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Consider a Personal Umbrella Insurance Policy, And The Art of Handling Bad Reviews

Posted by on | June 11, 2018 | Comments Off

My agent has always signed me up for a persona umbrella policy, pretty much without even discussing it much.  The costs have always been nominal compared to my other insurance and I got it to handle liability issues that might exceed the limits of other policies, like a really bad car crash or a slip and fall suit around my house.

It turned out that I got a lot of value out of the policy, but not in the way I had planned.  I was once sued, pretty hard and seriously, by a company over a negative review I wrote.  I won’t talk about the details but if you are really interested Mr. Google will help you find it pretty quickly.   But here is an example of a similar case in the news:

A Manhattan woman has found herself in a world of legal troubles after posting a bad review of a local doctor online.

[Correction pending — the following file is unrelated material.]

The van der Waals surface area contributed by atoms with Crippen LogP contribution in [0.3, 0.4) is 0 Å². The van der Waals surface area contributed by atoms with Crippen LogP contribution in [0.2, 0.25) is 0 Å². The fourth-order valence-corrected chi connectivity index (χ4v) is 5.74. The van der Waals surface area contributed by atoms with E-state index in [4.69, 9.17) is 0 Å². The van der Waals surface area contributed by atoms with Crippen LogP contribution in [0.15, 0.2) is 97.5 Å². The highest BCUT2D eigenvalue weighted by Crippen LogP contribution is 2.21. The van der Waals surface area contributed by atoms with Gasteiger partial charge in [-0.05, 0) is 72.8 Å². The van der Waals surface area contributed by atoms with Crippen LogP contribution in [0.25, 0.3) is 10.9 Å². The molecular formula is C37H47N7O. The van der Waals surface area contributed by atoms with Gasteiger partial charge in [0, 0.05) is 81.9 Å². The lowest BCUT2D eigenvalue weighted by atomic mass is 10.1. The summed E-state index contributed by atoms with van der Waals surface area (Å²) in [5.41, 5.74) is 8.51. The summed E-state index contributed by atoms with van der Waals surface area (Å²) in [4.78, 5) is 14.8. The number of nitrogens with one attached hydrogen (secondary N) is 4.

Michelle Levine tells CBS2 she’s already spent close to $20,000 fighting the million-dollar suit which accuses her of defamation, libel, and causing emotional distress.

The plaintiff is Dr. Joon Song, a gynecologist Levine says she visited once in August for an annual exam.

“After I got a bill for an ultrasound and a new patient visit, whatever that means, and it was not billed as an annual I wrote a review about it,” she told CBS2’s Lisa Rozner.

I was determined to fight my case in the name of all those (like Ms. Levine) who could not afford to fight these overt attempts to suppress and intimidate perfectly legal speech.  I was ready to take a substantially loss in legal fees to defend myself but it turned out I was covered for all my defense costs by my personal umbrella.  Note, I am not an insurance expert nor a lawyer, so before you buy such a product I would be sure you know what it does and does not cover.